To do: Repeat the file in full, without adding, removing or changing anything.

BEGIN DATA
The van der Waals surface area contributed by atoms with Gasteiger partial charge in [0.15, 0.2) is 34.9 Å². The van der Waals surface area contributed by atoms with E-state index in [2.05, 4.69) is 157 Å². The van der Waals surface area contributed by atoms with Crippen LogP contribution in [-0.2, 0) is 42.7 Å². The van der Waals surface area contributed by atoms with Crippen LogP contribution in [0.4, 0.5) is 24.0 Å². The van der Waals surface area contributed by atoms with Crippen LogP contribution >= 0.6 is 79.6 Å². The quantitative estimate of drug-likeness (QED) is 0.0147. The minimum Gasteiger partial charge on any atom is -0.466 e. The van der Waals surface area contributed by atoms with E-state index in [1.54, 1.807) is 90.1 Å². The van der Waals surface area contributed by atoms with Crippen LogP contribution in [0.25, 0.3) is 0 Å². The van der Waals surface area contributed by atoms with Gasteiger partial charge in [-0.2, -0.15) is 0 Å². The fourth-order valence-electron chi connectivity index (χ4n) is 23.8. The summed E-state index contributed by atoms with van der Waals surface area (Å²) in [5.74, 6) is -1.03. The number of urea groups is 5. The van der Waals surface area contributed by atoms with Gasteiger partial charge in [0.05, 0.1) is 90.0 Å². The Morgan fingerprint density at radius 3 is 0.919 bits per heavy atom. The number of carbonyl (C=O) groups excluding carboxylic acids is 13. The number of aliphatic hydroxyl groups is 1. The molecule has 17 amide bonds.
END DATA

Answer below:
The van der Waals surface area contributed by atoms with Gasteiger partial charge in [0.15, 0.2) is 34.9 Å². The van der Waals surface area contributed by atoms with E-state index in [2.05, 4.69) is 157 Å². The van der Waals surface area contributed by atoms with Crippen LogP contribution in [-0.2, 0) is 42.7 Å². The van der Waals surface area contributed by atoms with Crippen LogP contribution in [0.4, 0.5) is 24.0 Å². The van der Waals surface area contributed by atoms with Crippen LogP contribution >= 0.6 is 79.6 Å². The quantitative estimate of drug-likeness (QED) is 0.0147. The minimum Gasteiger partial charge on any atom is -0.466 e. The van der Waals surface area contributed by atoms with E-state index in [1.54, 1.807) is 90.1 Å². The van der Waals surface area contributed by atoms with Crippen LogP contribution in [0.25, 0.3) is 0 Å². The van der Waals surface area contributed by atoms with Gasteiger partial charge in [-0.2, -0.15) is 0 Å². The fourth-order valence-electron chi connectivity index (χ4n) is 23.8. The summed E-state index contributed by atoms with van der Waals surface area (Å²) in [5.74, 6) is -1.03. The number of urea groups is 5. The van der Waals surface area contributed by atoms with Gasteiger partial charge in [0.05, 0.1) is 90.0 Å². The Morgan fingerprint density at radius 3 is 0.919 bits per heavy atom. The number of carbonyl (C=O) groups excluding carboxylic acids is 13. The number of aliphatic hydroxyl groups is 1. The molecule has 17 amide bonds.